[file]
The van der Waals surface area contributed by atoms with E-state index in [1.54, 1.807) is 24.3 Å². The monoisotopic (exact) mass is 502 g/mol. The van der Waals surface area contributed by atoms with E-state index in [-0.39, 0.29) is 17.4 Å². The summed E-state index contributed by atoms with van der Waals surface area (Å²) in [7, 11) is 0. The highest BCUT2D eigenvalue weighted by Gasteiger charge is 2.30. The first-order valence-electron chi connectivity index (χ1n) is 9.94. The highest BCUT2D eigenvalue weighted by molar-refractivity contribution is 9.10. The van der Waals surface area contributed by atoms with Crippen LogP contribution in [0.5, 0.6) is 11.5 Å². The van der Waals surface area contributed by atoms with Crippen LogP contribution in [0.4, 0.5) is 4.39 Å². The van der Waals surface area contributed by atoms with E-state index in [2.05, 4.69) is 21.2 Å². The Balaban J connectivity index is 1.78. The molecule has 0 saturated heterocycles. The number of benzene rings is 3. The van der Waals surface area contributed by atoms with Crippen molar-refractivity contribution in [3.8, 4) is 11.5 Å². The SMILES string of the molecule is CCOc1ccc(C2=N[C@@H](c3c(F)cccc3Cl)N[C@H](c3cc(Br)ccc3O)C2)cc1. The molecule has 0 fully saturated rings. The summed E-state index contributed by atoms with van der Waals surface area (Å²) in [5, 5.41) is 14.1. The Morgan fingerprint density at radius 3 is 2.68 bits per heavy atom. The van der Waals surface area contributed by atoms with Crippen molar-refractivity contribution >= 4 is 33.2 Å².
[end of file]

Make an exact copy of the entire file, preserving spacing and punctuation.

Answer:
The van der Waals surface area contributed by atoms with E-state index in [1.54, 1.807) is 24.3 Å². The monoisotopic (exact) mass is 502 g/mol. The van der Waals surface area contributed by atoms with E-state index in [-0.39, 0.29) is 17.4 Å². The summed E-state index contributed by atoms with van der Waals surface area (Å²) in [7, 11) is 0. The highest BCUT2D eigenvalue weighted by Gasteiger charge is 2.30. The first-order valence-electron chi connectivity index (χ1n) is 9.94. The highest BCUT2D eigenvalue weighted by molar-refractivity contribution is 9.10. The van der Waals surface area contributed by atoms with Crippen LogP contribution in [0.5, 0.6) is 11.5 Å². The van der Waals surface area contributed by atoms with Crippen LogP contribution in [0.4, 0.5) is 4.39 Å². The van der Waals surface area contributed by atoms with E-state index in [2.05, 4.69) is 21.2 Å². The Balaban J connectivity index is 1.78. The molecule has 0 saturated heterocycles. The number of benzene rings is 3. The van der Waals surface area contributed by atoms with Crippen molar-refractivity contribution in [3.8, 4) is 11.5 Å². The SMILES string of the molecule is CCOc1ccc(C2=N[C@@H](c3c(F)cccc3Cl)N[C@H](c3cc(Br)ccc3O)C2)cc1. The molecule has 0 fully saturated rings. The summed E-state index contributed by atoms with van der Waals surface area (Å²) in [5, 5.41) is 14.1. The Morgan fingerprint density at radius 3 is 2.68 bits per heavy atom. The van der Waals surface area contributed by atoms with Crippen molar-refractivity contribution >= 4 is 33.2 Å².